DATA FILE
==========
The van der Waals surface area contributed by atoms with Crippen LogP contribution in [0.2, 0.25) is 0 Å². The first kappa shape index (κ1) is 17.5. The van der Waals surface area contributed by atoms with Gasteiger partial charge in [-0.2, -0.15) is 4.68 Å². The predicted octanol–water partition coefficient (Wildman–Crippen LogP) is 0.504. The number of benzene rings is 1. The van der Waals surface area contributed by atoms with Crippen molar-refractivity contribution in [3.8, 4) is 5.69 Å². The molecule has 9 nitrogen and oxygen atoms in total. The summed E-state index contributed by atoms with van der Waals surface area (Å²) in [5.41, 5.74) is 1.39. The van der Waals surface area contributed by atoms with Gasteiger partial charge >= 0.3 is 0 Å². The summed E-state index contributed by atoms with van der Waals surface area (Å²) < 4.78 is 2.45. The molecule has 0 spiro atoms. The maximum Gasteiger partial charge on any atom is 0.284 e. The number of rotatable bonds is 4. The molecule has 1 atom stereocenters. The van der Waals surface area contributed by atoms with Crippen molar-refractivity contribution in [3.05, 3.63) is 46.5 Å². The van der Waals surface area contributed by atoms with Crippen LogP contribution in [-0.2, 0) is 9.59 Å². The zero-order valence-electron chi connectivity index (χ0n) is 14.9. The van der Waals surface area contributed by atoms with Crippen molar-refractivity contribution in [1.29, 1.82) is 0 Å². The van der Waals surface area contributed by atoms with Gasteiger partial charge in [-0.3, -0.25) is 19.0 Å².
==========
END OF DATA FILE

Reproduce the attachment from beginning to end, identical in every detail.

The van der Waals surface area contributed by atoms with Crippen LogP contribution in [0.2, 0.25) is 0 Å². The first kappa shape index (κ1) is 17.5. The van der Waals surface area contributed by atoms with Gasteiger partial charge in [-0.2, -0.15) is 4.68 Å². The predicted octanol–water partition coefficient (Wildman–Crippen LogP) is 0.504. The number of benzene rings is 1. The van der Waals surface area contributed by atoms with Crippen molar-refractivity contribution in [3.8, 4) is 5.69 Å². The molecule has 9 nitrogen and oxygen atoms in total. The summed E-state index contributed by atoms with van der Waals surface area (Å²) in [5.41, 5.74) is 1.39. The van der Waals surface area contributed by atoms with Gasteiger partial charge >= 0.3 is 0 Å². The summed E-state index contributed by atoms with van der Waals surface area (Å²) < 4.78 is 2.45. The molecule has 0 spiro atoms. The maximum Gasteiger partial charge on any atom is 0.284 e. The number of rotatable bonds is 4. The molecule has 1 atom stereocenters. The van der Waals surface area contributed by atoms with Crippen molar-refractivity contribution in [3.05, 3.63) is 46.5 Å². The van der Waals surface area contributed by atoms with Crippen LogP contribution in [-0.2, 0) is 9.59 Å². The zero-order valence-electron chi connectivity index (χ0n) is 14.9. The van der Waals surface area contributed by atoms with Crippen molar-refractivity contribution in [1.29, 1.82) is 0 Å². The van der Waals surface area contributed by atoms with Gasteiger partial charge in [-0.3, -0.25) is 19.0 Å².